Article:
Sébastien: As for navigating alone, it was not too bad on clear days. But quite exhausting on white-out days. I was a bit jealous of the groups who are able to rotate on the navigation position, hahahah.

Did you have any equipment that broke, or any medical or frostbite issues?

Sébastien: Nothing at all. Apparently I made good choices in terms of equipment. As for medical issues, nothing at all. Even the doctors in UG were surprised by how good I was feeling. At my last medical report, I said I was starting to feel a little bit tired by the end of my days and the doctor said: “well finally you are human! ” hahaha. When I got back to UG they compared me to someone who was just coming back from the mall.

What were your favorite items in your sled?

Sébastien: My inReach device was quite appreciated since I was able to give news and get messages from home. My Thindown Jacket was another piece of equipment that worked very well and kept me warm during my breaks. Thindown is a brand new (and the only) down fabric that I tested during this trip.

How was your food? Did you have cravings?

Sébastien: Food was ok. Had quite enough so I didn’t suffer from being hungry. But after a few weeks already I was just so tired of the nuts. I was already dreaming about fresh fruits and good meat!

Tell us about your daily routine please?

Sébastien: Wake up time was around 6:30, then by 7:45 I was on my skis. I was skiing an hour followed by a 10 min break for 4 hours. Then it was soup time (15min break) and in the afternoon I was doing 5 sessions of 50 minutes followed by 10 minutes break. But in the last 2 degrees I was mostly doing only 4 sessions in the afternoon, managing to cover as much distance that what I was doing with 5 session. So I was stopping around 6 pm, setting up the camp, then cooking, eating and melting my water for the next day. At 8:20 pm it was my sked call, then I was texting home and finally went to bed at around 10:30 pm.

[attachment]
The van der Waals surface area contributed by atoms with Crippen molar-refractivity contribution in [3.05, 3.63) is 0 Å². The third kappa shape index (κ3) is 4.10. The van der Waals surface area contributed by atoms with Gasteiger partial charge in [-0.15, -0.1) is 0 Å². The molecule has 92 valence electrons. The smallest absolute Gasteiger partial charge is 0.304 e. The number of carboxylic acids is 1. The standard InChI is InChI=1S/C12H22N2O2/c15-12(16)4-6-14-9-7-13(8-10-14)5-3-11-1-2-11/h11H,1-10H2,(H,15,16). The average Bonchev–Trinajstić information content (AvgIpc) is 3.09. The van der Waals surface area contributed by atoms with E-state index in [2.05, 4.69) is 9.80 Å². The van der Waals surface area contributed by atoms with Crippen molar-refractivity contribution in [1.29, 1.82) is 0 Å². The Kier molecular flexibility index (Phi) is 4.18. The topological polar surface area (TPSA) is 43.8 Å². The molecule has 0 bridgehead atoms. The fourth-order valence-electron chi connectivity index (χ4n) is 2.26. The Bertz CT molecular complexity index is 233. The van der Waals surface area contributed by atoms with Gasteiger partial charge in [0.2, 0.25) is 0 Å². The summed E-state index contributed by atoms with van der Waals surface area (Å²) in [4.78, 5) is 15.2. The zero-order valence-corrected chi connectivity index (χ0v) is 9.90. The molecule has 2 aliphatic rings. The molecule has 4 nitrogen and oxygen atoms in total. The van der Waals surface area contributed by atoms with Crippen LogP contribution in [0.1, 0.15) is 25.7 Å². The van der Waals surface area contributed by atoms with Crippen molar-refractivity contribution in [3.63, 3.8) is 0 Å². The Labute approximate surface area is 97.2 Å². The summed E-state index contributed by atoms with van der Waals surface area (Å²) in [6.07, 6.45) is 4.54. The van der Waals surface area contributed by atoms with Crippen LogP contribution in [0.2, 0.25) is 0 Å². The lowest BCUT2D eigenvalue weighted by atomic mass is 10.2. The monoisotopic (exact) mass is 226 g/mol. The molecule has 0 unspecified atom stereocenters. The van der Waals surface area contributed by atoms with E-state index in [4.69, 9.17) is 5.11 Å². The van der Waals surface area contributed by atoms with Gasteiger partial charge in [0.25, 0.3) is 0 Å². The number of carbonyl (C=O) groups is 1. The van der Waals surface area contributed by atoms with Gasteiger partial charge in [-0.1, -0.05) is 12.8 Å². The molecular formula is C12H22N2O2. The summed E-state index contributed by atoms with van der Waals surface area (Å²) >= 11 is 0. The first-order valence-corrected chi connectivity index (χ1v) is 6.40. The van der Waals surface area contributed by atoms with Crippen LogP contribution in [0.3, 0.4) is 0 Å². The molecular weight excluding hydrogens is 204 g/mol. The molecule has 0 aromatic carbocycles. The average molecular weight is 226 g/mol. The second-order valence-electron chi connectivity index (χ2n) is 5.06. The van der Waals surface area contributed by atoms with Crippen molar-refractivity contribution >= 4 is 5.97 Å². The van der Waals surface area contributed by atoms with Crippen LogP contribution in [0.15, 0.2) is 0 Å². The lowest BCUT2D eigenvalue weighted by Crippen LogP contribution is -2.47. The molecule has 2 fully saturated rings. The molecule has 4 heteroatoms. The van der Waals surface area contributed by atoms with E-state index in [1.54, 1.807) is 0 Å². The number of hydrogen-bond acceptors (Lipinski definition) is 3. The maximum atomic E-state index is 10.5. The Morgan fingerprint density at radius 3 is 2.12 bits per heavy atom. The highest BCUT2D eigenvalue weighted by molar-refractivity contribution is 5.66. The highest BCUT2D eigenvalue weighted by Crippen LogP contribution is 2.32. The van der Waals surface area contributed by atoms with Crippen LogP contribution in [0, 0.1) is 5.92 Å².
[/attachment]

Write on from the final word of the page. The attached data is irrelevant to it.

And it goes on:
Three tips for future skiers?

Sébastien:

1. Take care of your body. Your body is what will get you to the Pole, so better have it in good condition.

2. Focus on the positive things and flush the bad ones

3. It is a mental game, so prepare your mental. Mind over body!

What did you miss, and what kept you going on the ice?

Sébastien: I missed my kid and girlfriend. I had a recording of my boy on my iPod telling me not to give up. And I knew that the sooner I would get to the Pole, the sooner I would see them again.

You were quite emotional when you arrived back home (video on the Internet). How did this intense experience affect you?

Sébastien: I was really happy to see my family back, and by getting back to the civilization, I realized a bit more what I just realized. All this experience was about finding out how strong I can be mentally. The result being quite positive I think I can now transmit a lot to my kids.

Previous/Related on Explorersweb/Pythom

Canadian Sébastien Lapierre to attempt solo ski to South Pole (Interview) (2016)

Northwest Passage interview with Sebastien Lapierre, no waiting for perfect conditions (2013)

Mike Horn, Sébastien Lapierre and Reedy Team at the South Pole – Updated

What is solo?

AdventureStats Polar Statistics

2016-17 Antarctica Expedition List

Interactive Map: Antarctica Skiing Routes

Latest news about Polar skiers still on the ice – updated

Sébastien’s website

Facebook

#antarctica #skisouthpole #sebastienlapierre